7. #7
    Alan Klein's Avatar
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    Unfortunately, journalism has of late been more fraught with untruths and political posturing rather than just keeping to the facts. Why should we not expect photojournalism to descend into the same lack of integrity?

  8. #8
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    In reading over the original story and the photographer's rebuttal, frankly I don't see how his photo is relevant to the question of gun violence - it depicts a man holding a shotgun. He's not pointing it at the photographer, or firing it in any direction... to me, that's like taking a photo of me holding my circular saw and saying it is about injuries in the workplace. I'd buy the argument if it showed the subject in a room full of guns.

    Perhaps part of the argument between the subject and the photographer over calling him a 'sniper' is something that gets lost in a cultural divide between an Italian civilian and a US Marine. Having worked for the Marines, I know that they are EXTREMELY particular about anything and everything relating to service in the Corps, from uniforms to job specialties. So while it may not have meant much to the photographer, it means a lot more to the Marine.

    I just have a general problem with the whole concept of this "story" in the first place, as I don't really see it as documentary. It seems no more journalistic than Richard Avedon's American West series.

  9. #9
    Diapositivo's Avatar
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    Quote Originally Posted by Pioneer View Post
    First he specifically stated the the person in the photo was a marine sniper with his rifle. Not true

    Second he implied that this person was part of the Crescent area story he was covering, and that was not true. Though he did not say so, he certainly implied it.
    It's really much ado about nothing.

    He said:
    <<
    Here is the caption for that picture: 'Rochester, NY, USA. A former US Marine corps sniper with his weapon.' Shane agrees that he is a former Marine and that he is standing with his weapon in Rochester. My firm recollection is that Shane described himself that day as a sniper. He may have misspoken; I may have misunderstood; or he may have used the word 'sniper' in a manner that was not meant to imply formal status as a Marine Corps Sniper (he spoke for a long time about sniping). In any event, if Shane was not actually a Sniper in the Marine Corps the caption should be changed to read 'Rochester, NY, USA. A former US Marine Corps member with his weapon.'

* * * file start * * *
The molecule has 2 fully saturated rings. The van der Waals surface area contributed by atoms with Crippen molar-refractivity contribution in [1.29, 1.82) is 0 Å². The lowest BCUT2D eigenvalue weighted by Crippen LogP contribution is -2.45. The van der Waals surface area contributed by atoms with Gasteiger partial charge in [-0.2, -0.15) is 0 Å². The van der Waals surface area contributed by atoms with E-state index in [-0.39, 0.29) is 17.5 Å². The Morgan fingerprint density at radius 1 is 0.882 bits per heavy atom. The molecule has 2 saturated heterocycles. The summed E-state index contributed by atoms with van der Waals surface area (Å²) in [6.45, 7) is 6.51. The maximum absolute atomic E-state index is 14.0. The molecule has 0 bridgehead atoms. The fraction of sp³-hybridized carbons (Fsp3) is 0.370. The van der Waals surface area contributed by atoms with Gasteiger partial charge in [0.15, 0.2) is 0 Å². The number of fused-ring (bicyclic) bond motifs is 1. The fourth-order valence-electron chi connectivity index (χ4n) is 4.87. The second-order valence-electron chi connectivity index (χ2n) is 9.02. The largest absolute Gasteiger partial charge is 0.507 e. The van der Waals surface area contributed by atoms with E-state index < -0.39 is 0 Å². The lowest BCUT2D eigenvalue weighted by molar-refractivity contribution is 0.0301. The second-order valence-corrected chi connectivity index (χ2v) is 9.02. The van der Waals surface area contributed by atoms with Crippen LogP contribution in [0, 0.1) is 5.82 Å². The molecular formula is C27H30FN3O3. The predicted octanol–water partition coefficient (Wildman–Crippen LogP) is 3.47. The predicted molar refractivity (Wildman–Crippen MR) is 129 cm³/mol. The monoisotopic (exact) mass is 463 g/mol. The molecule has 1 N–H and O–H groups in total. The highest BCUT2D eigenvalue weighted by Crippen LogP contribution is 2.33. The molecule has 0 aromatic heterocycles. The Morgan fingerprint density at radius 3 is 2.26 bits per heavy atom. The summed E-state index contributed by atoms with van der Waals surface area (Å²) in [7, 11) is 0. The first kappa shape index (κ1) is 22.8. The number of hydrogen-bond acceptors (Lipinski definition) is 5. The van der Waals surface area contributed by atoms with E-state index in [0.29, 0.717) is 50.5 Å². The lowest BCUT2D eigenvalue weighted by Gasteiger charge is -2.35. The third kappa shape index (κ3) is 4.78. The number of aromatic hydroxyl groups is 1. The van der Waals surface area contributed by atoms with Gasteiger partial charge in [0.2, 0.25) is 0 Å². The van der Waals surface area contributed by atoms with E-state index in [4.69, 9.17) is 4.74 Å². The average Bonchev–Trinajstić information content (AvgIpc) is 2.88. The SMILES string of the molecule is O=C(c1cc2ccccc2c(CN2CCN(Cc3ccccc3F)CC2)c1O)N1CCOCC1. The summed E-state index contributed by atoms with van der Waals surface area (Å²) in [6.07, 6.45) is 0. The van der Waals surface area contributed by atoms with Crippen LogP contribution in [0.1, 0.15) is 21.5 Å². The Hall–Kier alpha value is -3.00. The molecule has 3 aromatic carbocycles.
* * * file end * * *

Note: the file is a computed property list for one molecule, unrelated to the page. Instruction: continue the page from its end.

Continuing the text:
>>

    The fact that a former soldier is described as being "a former Marine sniper" or "a former Marine" is totally irrelevant to the picture and to the story. This is what the photographer recollected. Memory works like that. Maybe they talked about some sniping and he later formed the concept he was a sniper. Who cares that he wasn't? What's the difference?

    If he had been a former schoolbus driver and the photographer had described as a former bus driver would had made any difference? Maybe for bus drivers being a bus driver or a schoolbus driver makes a difference. For the world it is factually irrelevant. The person is obviously not any more in service since many years .

    He never said the picture was taken in Crescent but again, frankly, that doesn't matter. The picture is evidently posed. It's a portrait. In a photographic service you dont' have people shooting each other or breaking into houses. You have to somehow "depict" things. It's normal. It's normal documentary photography. The photographer creates a situation that describes a situation. You cannot be there while somebody is raped to make a reportage about raping.

    <<
    I had been spending the majority of my time riding along with the Rochester police in the Crescent and otherwise interacting with the community there. I approached the work through a combination of reportage, portraiture, and even landscapes. I also realized that to tell more fully the story of gun violence in Rochester, as exemplified by what I was seeing in the Crescent, I wanted to make some portraits of gun aficionados. Like any journalist, I worked with my assistant to locate such people, and Shane was one of the people we located. I think his portrait, and even his reaction to it, add an interesting dimension to the story.
    >>

    I was the subject of such a picture in my life once, there were an Italian TV crew and a two British photographers. The British photographer (Steve Day, a friend of mine, now sadly passed away, and a very good photographer, I suggest you visit his site) captioned my image (from behind) as a poacher arrested by the police (I was there as an anti-pouching volunteer instead). That's legitimate as we were reconstructing an arrest by the police of a poacher. The photographer is never there when the real poacher is really arrested. That doesn't mean that all this posed pictures aren't legitimate as reportage.

    http://www.steveday.co.uk/travel/travel14.html

    A reportage is a photographic service around a story, a theme, a situation. A portrait is a portrait is a portrait.
    Last edited by Diapositivo; 02-24-2013 at 05:11 AM. Click to view previous post history.
    Fabrizio Ruggeri fine art photography site: http://fabrizio-ruggeri.artistwebsites.com
    Stock images at Imagebroker: http://www.imagebroker.com/#/search/ib_fbr

  10. #10
    Alan Klein's Avatar
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    captioned my image (from behind) as a poacher arrested by the police (I was there as an anti-pouching volunteer instead). That's legitimate as we were reconstructing an arrest by the police of a poacher. The photographer is never there when the real poacher is really arrested. That doesn't mean that all this posed pictures aren't legitimate as reportage.

    [COLOR=#444444]http://www.steveday.co.uk/travel/travel14.html[/COLOR]

    A reportage is a photographic service around a story, a theme, a situation. A portrait is a portrait is a portrait.
    I don't think that photo is legitimate as it never happened. Re-creating a photo without mentioning it's a re-creation is not right. Legitimate newspapers fire photographers and reporters for doing this. They have strict rules against this.